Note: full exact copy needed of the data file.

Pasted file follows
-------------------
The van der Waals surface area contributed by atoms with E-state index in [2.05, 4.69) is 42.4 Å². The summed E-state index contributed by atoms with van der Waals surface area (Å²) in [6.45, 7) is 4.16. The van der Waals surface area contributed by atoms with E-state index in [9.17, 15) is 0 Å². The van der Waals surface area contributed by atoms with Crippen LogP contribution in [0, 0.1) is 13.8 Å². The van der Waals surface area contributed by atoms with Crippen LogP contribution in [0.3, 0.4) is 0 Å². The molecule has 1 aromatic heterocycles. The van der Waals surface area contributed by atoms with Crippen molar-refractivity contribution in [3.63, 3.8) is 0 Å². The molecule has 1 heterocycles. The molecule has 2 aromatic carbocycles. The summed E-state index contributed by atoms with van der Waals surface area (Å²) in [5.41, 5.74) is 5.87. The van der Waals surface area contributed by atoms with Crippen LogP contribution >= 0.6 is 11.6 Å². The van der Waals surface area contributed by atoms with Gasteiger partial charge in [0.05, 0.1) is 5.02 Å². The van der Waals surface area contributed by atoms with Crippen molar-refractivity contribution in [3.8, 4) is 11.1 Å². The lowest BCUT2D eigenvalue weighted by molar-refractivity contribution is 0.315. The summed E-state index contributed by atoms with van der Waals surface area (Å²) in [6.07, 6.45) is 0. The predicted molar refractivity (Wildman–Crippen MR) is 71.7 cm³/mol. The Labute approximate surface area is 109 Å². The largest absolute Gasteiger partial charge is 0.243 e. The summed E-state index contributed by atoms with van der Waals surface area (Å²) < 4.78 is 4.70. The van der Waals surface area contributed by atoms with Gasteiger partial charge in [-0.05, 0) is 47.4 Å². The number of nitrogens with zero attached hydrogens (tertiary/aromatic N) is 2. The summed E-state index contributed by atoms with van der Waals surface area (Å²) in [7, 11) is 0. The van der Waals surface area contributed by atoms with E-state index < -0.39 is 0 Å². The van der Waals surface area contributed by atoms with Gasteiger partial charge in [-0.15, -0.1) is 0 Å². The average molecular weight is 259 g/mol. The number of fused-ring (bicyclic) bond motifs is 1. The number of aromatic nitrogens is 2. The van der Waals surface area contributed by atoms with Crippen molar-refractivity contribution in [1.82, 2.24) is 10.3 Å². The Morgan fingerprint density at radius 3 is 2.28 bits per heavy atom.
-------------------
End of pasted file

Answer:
The van der Waals surface area contributed by atoms with E-state index in [2.05, 4.69) is 42.4 Å². The summed E-state index contributed by atoms with van der Waals surface area (Å²) in [6.45, 7) is 4.16. The van der Waals surface area contributed by atoms with E-state index in [9.17, 15) is 0 Å². The van der Waals surface area contributed by atoms with Crippen LogP contribution in [0, 0.1) is 13.8 Å². The van der Waals surface area contributed by atoms with Crippen LogP contribution in [0.3, 0.4) is 0 Å². The molecule has 1 aromatic heterocycles. The van der Waals surface area contributed by atoms with Crippen molar-refractivity contribution in [3.63, 3.8) is 0 Å². The molecule has 1 heterocycles. The molecule has 2 aromatic carbocycles. The summed E-state index contributed by atoms with van der Waals surface area (Å²) in [5.41, 5.74) is 5.87. The van der Waals surface area contributed by atoms with Crippen LogP contribution >= 0.6 is 11.6 Å². The van der Waals surface area contributed by atoms with Gasteiger partial charge in [0.05, 0.1) is 5.02 Å². The van der Waals surface area contributed by atoms with Crippen molar-refractivity contribution in [3.8, 4) is 11.1 Å². The lowest BCUT2D eigenvalue weighted by molar-refractivity contribution is 0.315. The summed E-state index contributed by atoms with van der Waals surface area (Å²) in [6.07, 6.45) is 0. The predicted molar refractivity (Wildman–Crippen MR) is 71.7 cm³/mol. The Labute approximate surface area is 109 Å². The largest absolute Gasteiger partial charge is 0.243 e. The summed E-state index contributed by atoms with van der Waals surface area (Å²) < 4.78 is 4.70. The van der Waals surface area contributed by atoms with Gasteiger partial charge in [-0.05, 0) is 47.4 Å². The number of nitrogens with zero attached hydrogens (tertiary/aromatic N) is 2. The summed E-state index contributed by atoms with van der Waals surface area (Å²) in [7, 11) is 0. The van der Waals surface area contributed by atoms with E-state index < -0.39 is 0 Å². The van der Waals surface area contributed by atoms with Gasteiger partial charge in [-0.15, -0.1) is 0 Å². The average molecular weight is 259 g/mol. The number of fused-ring (bicyclic) bond motifs is 1. The number of aromatic nitrogens is 2. The van der Waals surface area contributed by atoms with Crippen molar-refractivity contribution in [1.82, 2.24) is 10.3 Å². The Morgan fingerprint density at radius 3 is 2.28 bits per heavy atom.